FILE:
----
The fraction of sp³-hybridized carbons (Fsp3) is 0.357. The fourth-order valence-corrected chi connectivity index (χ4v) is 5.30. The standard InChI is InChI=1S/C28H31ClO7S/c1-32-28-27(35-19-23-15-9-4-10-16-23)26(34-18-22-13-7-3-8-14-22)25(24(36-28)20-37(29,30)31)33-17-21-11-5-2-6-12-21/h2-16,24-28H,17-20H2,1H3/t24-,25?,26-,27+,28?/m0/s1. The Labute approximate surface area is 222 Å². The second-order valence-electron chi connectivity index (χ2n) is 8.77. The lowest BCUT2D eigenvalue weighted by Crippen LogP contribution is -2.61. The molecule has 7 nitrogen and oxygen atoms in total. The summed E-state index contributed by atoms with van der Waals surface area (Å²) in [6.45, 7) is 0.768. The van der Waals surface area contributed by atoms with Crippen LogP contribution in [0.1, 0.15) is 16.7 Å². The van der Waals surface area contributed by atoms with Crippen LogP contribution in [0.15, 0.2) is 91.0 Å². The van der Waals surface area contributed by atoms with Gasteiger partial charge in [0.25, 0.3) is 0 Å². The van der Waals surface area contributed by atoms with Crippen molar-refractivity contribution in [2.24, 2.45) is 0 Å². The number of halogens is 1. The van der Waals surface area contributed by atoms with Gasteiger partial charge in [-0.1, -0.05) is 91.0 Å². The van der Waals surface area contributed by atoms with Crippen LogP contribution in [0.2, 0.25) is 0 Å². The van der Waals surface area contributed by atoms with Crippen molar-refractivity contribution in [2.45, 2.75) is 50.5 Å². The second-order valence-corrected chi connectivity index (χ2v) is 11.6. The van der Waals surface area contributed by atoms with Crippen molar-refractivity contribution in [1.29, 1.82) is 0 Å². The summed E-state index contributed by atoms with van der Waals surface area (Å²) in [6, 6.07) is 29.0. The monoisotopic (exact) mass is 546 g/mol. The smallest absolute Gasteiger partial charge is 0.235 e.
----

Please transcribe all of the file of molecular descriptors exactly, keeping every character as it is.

The fraction of sp³-hybridized carbons (Fsp3) is 0.357. The fourth-order valence-corrected chi connectivity index (χ4v) is 5.30. The standard InChI is InChI=1S/C28H31ClO7S/c1-32-28-27(35-19-23-15-9-4-10-16-23)26(34-18-22-13-7-3-8-14-22)25(24(36-28)20-37(29,30)31)33-17-21-11-5-2-6-12-21/h2-16,24-28H,17-20H2,1H3/t24-,25?,26-,27+,28?/m0/s1. The Labute approximate surface area is 222 Å². The second-order valence-electron chi connectivity index (χ2n) is 8.77. The lowest BCUT2D eigenvalue weighted by Crippen LogP contribution is -2.61. The molecule has 7 nitrogen and oxygen atoms in total. The summed E-state index contributed by atoms with van der Waals surface area (Å²) in [6.45, 7) is 0.768. The van der Waals surface area contributed by atoms with Crippen LogP contribution in [0.1, 0.15) is 16.7 Å². The van der Waals surface area contributed by atoms with Crippen LogP contribution in [0.15, 0.2) is 91.0 Å². The van der Waals surface area contributed by atoms with Gasteiger partial charge in [0.25, 0.3) is 0 Å². The van der Waals surface area contributed by atoms with Crippen molar-refractivity contribution in [2.24, 2.45) is 0 Å². The number of halogens is 1. The van der Waals surface area contributed by atoms with Gasteiger partial charge in [-0.1, -0.05) is 91.0 Å². The van der Waals surface area contributed by atoms with Crippen LogP contribution in [0.2, 0.25) is 0 Å². The van der Waals surface area contributed by atoms with Crippen molar-refractivity contribution in [2.45, 2.75) is 50.5 Å². The second-order valence-corrected chi connectivity index (χ2v) is 11.6. The van der Waals surface area contributed by atoms with Crippen molar-refractivity contribution in [1.29, 1.82) is 0 Å². The summed E-state index contributed by atoms with van der Waals surface area (Å²) in [6, 6.07) is 29.0. The monoisotopic (exact) mass is 546 g/mol. The smallest absolute Gasteiger partial charge is 0.235 e.